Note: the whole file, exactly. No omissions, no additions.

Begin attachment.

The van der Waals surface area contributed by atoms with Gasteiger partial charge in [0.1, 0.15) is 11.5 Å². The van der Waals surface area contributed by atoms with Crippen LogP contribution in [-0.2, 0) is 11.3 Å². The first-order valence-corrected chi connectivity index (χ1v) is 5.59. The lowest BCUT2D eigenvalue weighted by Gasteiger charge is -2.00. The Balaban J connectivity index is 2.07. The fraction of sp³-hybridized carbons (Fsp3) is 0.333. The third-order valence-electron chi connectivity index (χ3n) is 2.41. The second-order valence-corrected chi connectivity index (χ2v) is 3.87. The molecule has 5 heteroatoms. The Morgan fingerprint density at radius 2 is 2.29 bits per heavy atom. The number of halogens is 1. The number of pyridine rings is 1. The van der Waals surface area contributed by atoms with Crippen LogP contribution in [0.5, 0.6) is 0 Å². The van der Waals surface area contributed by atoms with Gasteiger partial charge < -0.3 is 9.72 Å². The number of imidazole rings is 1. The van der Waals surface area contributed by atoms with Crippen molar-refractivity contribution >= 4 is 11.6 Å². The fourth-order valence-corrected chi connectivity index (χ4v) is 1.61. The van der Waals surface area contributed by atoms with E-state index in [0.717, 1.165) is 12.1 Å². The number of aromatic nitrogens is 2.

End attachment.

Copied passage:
The van der Waals surface area contributed by atoms with Gasteiger partial charge in [0.1, 0.15) is 11.5 Å². The van der Waals surface area contributed by atoms with Crippen LogP contribution in [-0.2, 0) is 11.3 Å². The first-order valence-corrected chi connectivity index (χ1v) is 5.59. The lowest BCUT2D eigenvalue weighted by Gasteiger charge is -2.00. The Balaban J connectivity index is 2.07. The fraction of sp³-hybridized carbons (Fsp3) is 0.333. The third-order valence-electron chi connectivity index (χ3n) is 2.41. The second-order valence-corrected chi connectivity index (χ2v) is 3.87. The molecule has 5 heteroatoms. The Morgan fingerprint density at radius 2 is 2.29 bits per heavy atom. The number of halogens is 1. The number of pyridine rings is 1. The van der Waals surface area contributed by atoms with Crippen LogP contribution in [0.5, 0.6) is 0 Å². The van der Waals surface area contributed by atoms with Gasteiger partial charge < -0.3 is 9.72 Å². The number of imidazole rings is 1. The van der Waals surface area contributed by atoms with Crippen molar-refractivity contribution >= 4 is 11.6 Å². The fourth-order valence-corrected chi connectivity index (χ4v) is 1.61. The van der Waals surface area contributed by atoms with E-state index in [0.717, 1.165) is 12.1 Å². The number of aromatic nitrogens is 2.